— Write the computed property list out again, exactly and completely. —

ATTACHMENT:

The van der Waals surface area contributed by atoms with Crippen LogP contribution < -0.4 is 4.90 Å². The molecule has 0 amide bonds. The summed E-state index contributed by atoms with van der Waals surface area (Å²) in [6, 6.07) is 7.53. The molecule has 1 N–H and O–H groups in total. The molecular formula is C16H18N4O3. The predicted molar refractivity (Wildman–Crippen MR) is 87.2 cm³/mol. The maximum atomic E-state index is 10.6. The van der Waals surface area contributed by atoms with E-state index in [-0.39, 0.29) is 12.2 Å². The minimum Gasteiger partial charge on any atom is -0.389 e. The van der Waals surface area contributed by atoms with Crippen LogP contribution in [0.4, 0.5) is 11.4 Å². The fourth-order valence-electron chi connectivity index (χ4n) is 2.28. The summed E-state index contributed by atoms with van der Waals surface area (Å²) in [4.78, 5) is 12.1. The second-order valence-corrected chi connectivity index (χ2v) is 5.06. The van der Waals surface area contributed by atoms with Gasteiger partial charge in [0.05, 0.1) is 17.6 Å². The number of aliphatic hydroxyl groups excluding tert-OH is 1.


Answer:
The van der Waals surface area contributed by atoms with Crippen LogP contribution < -0.4 is 4.90 Å². The molecule has 0 amide bonds. The summed E-state index contributed by atoms with van der Waals surface area (Å²) in [6, 6.07) is 7.53. The molecule has 1 N–H and O–H groups in total. The molecular formula is C16H18N4O3. The predicted molar refractivity (Wildman–Crippen MR) is 87.2 cm³/mol. The maximum atomic E-state index is 10.6. The van der Waals surface area contributed by atoms with E-state index in [-0.39, 0.29) is 12.2 Å². The minimum Gasteiger partial charge on any atom is -0.389 e. The van der Waals surface area contributed by atoms with Crippen LogP contribution in [0.4, 0.5) is 11.4 Å². The fourth-order valence-electron chi connectivity index (χ4n) is 2.28. The summed E-state index contributed by atoms with van der Waals surface area (Å²) in [4.78, 5) is 12.1. The second-order valence-corrected chi connectivity index (χ2v) is 5.06. The van der Waals surface area contributed by atoms with Gasteiger partial charge in [0.05, 0.1) is 17.6 Å². The number of aliphatic hydroxyl groups excluding tert-OH is 1.